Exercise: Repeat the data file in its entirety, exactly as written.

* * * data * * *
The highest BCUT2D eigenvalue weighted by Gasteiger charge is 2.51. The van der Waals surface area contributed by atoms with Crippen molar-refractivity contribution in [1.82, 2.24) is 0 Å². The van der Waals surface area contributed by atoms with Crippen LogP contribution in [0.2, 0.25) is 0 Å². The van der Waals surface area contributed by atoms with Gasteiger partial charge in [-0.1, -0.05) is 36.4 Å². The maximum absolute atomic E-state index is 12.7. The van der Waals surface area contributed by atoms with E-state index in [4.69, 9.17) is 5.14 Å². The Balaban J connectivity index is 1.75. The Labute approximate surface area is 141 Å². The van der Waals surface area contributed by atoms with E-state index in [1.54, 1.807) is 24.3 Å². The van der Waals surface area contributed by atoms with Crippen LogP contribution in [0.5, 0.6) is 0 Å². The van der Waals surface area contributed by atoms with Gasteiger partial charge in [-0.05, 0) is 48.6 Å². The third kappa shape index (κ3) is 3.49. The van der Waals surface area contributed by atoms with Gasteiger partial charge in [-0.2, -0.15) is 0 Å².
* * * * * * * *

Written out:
The highest BCUT2D eigenvalue weighted by Gasteiger charge is 2.51. The van der Waals surface area contributed by atoms with Crippen molar-refractivity contribution in [1.82, 2.24) is 0 Å². The van der Waals surface area contributed by atoms with Crippen LogP contribution in [0.2, 0.25) is 0 Å². The van der Waals surface area contributed by atoms with Gasteiger partial charge in [-0.1, -0.05) is 36.4 Å². The maximum absolute atomic E-state index is 12.7. The van der Waals surface area contributed by atoms with E-state index in [4.69, 9.17) is 5.14 Å². The Balaban J connectivity index is 1.75. The Labute approximate surface area is 141 Å². The van der Waals surface area contributed by atoms with E-state index in [1.54, 1.807) is 24.3 Å². The van der Waals surface area contributed by atoms with Crippen LogP contribution in [0.5, 0.6) is 0 Å². The van der Waals surface area contributed by atoms with Gasteiger partial charge in [-0.05, 0) is 48.6 Å². The third kappa shape index (κ3) is 3.49. The van der Waals surface area contributed by atoms with Gasteiger partial charge in [-0.2, -0.15) is 0 Å².